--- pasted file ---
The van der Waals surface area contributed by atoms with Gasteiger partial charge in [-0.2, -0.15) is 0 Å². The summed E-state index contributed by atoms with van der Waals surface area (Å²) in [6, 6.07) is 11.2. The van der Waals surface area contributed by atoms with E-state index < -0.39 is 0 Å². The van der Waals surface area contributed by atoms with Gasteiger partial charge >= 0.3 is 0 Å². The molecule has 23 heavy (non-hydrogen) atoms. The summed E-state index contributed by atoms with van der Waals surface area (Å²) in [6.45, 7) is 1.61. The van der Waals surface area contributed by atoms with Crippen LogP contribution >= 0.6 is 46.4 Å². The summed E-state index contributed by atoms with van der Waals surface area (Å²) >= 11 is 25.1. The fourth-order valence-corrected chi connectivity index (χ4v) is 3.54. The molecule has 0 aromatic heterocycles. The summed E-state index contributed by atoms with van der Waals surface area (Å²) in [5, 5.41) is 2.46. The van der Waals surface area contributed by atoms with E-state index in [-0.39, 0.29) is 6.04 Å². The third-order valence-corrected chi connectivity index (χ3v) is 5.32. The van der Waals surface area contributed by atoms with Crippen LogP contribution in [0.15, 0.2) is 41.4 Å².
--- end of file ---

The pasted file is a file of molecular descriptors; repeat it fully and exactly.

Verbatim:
The van der Waals surface area contributed by atoms with Gasteiger partial charge in [-0.2, -0.15) is 0 Å². The summed E-state index contributed by atoms with van der Waals surface area (Å²) in [6, 6.07) is 11.2. The van der Waals surface area contributed by atoms with E-state index < -0.39 is 0 Å². The van der Waals surface area contributed by atoms with Gasteiger partial charge >= 0.3 is 0 Å². The molecule has 23 heavy (non-hydrogen) atoms. The summed E-state index contributed by atoms with van der Waals surface area (Å²) in [6.45, 7) is 1.61. The van der Waals surface area contributed by atoms with Crippen LogP contribution >= 0.6 is 46.4 Å². The summed E-state index contributed by atoms with van der Waals surface area (Å²) >= 11 is 25.1. The fourth-order valence-corrected chi connectivity index (χ4v) is 3.54. The molecule has 0 aromatic heterocycles. The summed E-state index contributed by atoms with van der Waals surface area (Å²) in [5, 5.41) is 2.46. The van der Waals surface area contributed by atoms with E-state index in [-0.39, 0.29) is 6.04 Å². The third-order valence-corrected chi connectivity index (χ3v) is 5.32. The van der Waals surface area contributed by atoms with Crippen LogP contribution in [0.15, 0.2) is 41.4 Å².